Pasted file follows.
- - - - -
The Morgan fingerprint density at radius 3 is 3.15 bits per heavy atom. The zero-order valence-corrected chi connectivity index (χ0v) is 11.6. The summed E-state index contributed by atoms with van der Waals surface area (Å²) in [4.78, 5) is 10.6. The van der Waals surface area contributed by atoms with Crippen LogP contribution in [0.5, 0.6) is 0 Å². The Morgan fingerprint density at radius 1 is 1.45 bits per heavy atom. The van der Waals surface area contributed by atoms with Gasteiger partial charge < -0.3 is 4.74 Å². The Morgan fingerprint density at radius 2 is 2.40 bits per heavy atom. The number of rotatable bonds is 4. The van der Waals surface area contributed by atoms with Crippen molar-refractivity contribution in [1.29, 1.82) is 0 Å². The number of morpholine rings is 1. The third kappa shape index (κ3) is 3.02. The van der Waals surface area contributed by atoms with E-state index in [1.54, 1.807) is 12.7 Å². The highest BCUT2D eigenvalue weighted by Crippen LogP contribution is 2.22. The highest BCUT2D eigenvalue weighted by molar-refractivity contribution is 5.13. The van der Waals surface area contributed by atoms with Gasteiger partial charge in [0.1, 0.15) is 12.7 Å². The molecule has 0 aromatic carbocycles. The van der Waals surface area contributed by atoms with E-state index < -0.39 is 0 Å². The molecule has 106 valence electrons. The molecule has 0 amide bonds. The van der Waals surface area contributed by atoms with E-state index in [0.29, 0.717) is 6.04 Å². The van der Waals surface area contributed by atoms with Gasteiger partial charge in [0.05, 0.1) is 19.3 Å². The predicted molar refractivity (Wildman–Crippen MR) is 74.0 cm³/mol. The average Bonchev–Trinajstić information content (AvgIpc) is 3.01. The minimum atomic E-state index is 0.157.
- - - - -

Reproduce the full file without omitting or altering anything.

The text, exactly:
The Morgan fingerprint density at radius 3 is 3.15 bits per heavy atom. The zero-order valence-corrected chi connectivity index (χ0v) is 11.6. The summed E-state index contributed by atoms with van der Waals surface area (Å²) in [4.78, 5) is 10.6. The van der Waals surface area contributed by atoms with Crippen LogP contribution in [0.5, 0.6) is 0 Å². The Morgan fingerprint density at radius 1 is 1.45 bits per heavy atom. The van der Waals surface area contributed by atoms with Gasteiger partial charge < -0.3 is 4.74 Å². The Morgan fingerprint density at radius 2 is 2.40 bits per heavy atom. The number of rotatable bonds is 4. The van der Waals surface area contributed by atoms with Crippen molar-refractivity contribution in [1.29, 1.82) is 0 Å². The number of morpholine rings is 1. The third kappa shape index (κ3) is 3.02. The van der Waals surface area contributed by atoms with E-state index in [1.54, 1.807) is 12.7 Å². The highest BCUT2D eigenvalue weighted by Crippen LogP contribution is 2.22. The highest BCUT2D eigenvalue weighted by molar-refractivity contribution is 5.13. The van der Waals surface area contributed by atoms with Gasteiger partial charge in [0.1, 0.15) is 12.7 Å². The molecule has 0 aromatic carbocycles. The van der Waals surface area contributed by atoms with E-state index < -0.39 is 0 Å². The molecule has 106 valence electrons. The molecule has 0 amide bonds. The van der Waals surface area contributed by atoms with E-state index in [0.29, 0.717) is 6.04 Å². The van der Waals surface area contributed by atoms with Gasteiger partial charge in [0.05, 0.1) is 19.3 Å². The predicted molar refractivity (Wildman–Crippen MR) is 74.0 cm³/mol. The average Bonchev–Trinajstić information content (AvgIpc) is 3.01. The minimum atomic E-state index is 0.157.